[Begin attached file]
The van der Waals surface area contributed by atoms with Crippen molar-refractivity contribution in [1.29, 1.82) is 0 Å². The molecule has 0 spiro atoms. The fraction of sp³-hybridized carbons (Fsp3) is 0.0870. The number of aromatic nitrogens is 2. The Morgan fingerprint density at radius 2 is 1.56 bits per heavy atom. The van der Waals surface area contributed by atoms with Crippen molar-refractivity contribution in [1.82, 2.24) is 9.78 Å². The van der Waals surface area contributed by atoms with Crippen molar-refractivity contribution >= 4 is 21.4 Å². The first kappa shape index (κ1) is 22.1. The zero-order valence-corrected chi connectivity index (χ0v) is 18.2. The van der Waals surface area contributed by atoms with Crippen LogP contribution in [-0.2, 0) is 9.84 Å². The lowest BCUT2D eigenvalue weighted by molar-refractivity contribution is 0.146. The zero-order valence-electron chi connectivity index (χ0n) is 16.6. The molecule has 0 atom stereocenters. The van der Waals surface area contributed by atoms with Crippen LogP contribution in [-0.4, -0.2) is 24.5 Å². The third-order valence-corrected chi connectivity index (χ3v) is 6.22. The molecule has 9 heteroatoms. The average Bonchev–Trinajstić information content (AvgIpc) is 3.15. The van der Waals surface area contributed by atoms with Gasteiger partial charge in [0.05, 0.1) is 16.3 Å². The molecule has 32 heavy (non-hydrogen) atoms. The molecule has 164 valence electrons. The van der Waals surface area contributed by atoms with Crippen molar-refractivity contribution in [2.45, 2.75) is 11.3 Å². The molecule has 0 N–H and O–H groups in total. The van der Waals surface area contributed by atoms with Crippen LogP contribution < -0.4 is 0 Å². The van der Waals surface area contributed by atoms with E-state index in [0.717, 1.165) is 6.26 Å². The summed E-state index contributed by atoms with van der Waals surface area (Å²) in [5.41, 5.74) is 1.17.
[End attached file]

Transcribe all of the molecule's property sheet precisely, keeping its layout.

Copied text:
The van der Waals surface area contributed by atoms with Crippen molar-refractivity contribution in [1.29, 1.82) is 0 Å². The molecule has 0 spiro atoms. The fraction of sp³-hybridized carbons (Fsp3) is 0.0870. The number of aromatic nitrogens is 2. The Morgan fingerprint density at radius 2 is 1.56 bits per heavy atom. The van der Waals surface area contributed by atoms with Crippen molar-refractivity contribution in [1.82, 2.24) is 9.78 Å². The van der Waals surface area contributed by atoms with Crippen molar-refractivity contribution >= 4 is 21.4 Å². The first kappa shape index (κ1) is 22.1. The zero-order valence-corrected chi connectivity index (χ0v) is 18.2. The van der Waals surface area contributed by atoms with Crippen LogP contribution in [-0.2, 0) is 9.84 Å². The lowest BCUT2D eigenvalue weighted by molar-refractivity contribution is 0.146. The zero-order valence-electron chi connectivity index (χ0n) is 16.6. The molecule has 0 atom stereocenters. The van der Waals surface area contributed by atoms with Crippen LogP contribution in [-0.4, -0.2) is 24.5 Å². The third-order valence-corrected chi connectivity index (χ3v) is 6.22. The molecule has 9 heteroatoms. The average Bonchev–Trinajstić information content (AvgIpc) is 3.15. The van der Waals surface area contributed by atoms with Gasteiger partial charge in [0.05, 0.1) is 16.3 Å². The molecule has 32 heavy (non-hydrogen) atoms. The molecule has 164 valence electrons. The van der Waals surface area contributed by atoms with Crippen molar-refractivity contribution in [2.45, 2.75) is 11.3 Å². The molecule has 0 N–H and O–H groups in total. The van der Waals surface area contributed by atoms with Crippen LogP contribution < -0.4 is 0 Å². The van der Waals surface area contributed by atoms with E-state index in [0.717, 1.165) is 6.26 Å². The summed E-state index contributed by atoms with van der Waals surface area (Å²) in [5.41, 5.74) is 1.17.